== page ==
1. Be a good examiner and understand the pathology of the eye.

Edward W. D. Norton, the former chair and director of the Bascom Palmer Eye Institute in Miami, was the best examiner I have ever known. He used to play a game with fellows in which he always found something on the eye examination that the fellow missed. As a fellow, I took it as a challenge and spent extra time on each of his patients to try to identify every tuft, rosette or opacity, but while my skills definitely improved, I never bested him. From him, not only did I learn how to do a complete examination, I learned the importance of a complete examination.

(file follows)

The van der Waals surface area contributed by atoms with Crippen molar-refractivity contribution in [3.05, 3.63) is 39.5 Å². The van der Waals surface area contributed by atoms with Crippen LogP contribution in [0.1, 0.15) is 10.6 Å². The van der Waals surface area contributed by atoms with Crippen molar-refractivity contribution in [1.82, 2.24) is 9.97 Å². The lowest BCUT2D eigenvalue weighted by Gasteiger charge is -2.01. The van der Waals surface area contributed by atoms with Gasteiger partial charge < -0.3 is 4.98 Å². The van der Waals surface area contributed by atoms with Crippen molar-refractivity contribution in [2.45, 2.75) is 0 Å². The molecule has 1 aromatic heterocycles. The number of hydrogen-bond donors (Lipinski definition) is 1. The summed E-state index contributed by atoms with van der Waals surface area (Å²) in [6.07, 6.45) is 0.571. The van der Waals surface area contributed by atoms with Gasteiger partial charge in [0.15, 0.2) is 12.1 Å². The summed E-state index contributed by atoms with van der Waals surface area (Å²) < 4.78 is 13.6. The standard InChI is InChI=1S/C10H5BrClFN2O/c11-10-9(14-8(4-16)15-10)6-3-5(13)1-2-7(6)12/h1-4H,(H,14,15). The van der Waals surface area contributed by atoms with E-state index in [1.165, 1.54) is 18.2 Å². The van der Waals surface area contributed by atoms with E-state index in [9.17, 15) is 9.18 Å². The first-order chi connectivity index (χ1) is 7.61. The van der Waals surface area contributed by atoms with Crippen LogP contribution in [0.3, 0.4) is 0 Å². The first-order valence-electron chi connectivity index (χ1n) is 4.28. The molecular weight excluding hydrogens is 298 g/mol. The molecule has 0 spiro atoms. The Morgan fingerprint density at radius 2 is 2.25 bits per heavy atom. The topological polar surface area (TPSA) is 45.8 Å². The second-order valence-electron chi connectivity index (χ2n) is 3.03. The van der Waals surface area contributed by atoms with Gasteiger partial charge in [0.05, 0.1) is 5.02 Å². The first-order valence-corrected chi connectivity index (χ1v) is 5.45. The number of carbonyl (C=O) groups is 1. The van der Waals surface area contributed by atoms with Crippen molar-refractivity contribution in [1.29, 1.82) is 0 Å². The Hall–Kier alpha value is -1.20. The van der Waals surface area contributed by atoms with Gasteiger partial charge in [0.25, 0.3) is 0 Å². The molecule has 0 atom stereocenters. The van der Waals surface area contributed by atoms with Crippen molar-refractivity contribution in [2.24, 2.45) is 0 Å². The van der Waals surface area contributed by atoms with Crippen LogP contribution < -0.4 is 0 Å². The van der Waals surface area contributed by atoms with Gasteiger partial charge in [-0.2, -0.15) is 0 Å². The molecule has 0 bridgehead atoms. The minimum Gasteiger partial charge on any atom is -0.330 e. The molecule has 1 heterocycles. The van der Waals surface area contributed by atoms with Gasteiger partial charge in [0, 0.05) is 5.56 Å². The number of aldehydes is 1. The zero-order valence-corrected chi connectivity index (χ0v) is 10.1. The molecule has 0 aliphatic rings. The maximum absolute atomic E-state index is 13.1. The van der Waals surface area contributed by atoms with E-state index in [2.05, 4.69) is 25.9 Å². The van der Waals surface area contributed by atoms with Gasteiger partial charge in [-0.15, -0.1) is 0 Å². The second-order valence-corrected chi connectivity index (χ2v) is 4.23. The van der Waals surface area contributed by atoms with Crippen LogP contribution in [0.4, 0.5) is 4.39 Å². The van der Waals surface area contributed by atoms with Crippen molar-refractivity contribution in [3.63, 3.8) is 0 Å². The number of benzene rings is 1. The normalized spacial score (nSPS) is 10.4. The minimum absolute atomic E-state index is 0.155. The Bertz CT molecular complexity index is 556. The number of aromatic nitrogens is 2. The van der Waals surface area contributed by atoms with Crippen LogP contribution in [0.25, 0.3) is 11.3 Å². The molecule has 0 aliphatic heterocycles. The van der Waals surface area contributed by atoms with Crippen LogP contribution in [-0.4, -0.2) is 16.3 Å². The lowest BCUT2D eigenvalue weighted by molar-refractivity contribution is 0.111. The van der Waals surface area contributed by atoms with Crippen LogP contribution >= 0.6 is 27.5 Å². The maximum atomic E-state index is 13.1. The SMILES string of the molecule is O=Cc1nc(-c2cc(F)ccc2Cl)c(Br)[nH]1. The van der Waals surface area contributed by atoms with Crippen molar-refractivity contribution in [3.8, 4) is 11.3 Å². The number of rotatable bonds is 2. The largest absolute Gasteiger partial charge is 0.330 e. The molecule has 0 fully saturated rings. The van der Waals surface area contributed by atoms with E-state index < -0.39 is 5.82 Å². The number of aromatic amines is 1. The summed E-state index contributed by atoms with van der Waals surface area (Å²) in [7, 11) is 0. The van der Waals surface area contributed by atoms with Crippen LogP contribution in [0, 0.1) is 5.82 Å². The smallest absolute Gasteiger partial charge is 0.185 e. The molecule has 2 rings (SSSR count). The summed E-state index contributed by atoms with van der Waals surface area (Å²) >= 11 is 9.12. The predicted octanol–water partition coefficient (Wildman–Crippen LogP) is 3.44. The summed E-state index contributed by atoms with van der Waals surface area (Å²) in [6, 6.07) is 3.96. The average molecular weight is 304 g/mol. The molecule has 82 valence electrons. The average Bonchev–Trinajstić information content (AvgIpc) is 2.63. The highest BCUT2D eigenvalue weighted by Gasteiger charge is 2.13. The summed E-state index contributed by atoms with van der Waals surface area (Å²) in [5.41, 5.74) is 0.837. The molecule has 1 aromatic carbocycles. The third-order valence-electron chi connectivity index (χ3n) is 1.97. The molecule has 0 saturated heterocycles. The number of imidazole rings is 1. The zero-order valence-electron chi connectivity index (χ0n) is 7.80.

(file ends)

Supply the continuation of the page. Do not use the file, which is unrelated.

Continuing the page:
One of the first things I teach a fellow is to understand the eye. I want the fellow to know the vitreoretinal relationship in any surgical case. In a rhegmatogenous retinal detachment, is the vitreous completely separated? Is the vitreous base posteriorly located? Is there a PVD at all? The answers to these questions will often determine the approach to repairing the retinal detachment. For example, if the retinal detachment is due to round holes in lattice degeneration in a younger patient without a PVD, a primary vitrectomy might not be the best approach for repairing the retinal detachment and a primary scleral buckle would be the preferred operation. In vitrectomy for diabetic traction retinal detachment, the character of the vitreoretinal adhesions (focal or broad) and the degree of vitreous separation anterior to and between the vitreoretinal adhesions will determine the difficulty of dissection. The examination of the eye in conjunction with the OCT will define the best areas for beginning peeling of epiretinal membranes. I prefer the fellow make a drawing of each case and bring pertinent studies, such as OCTs, to surgery.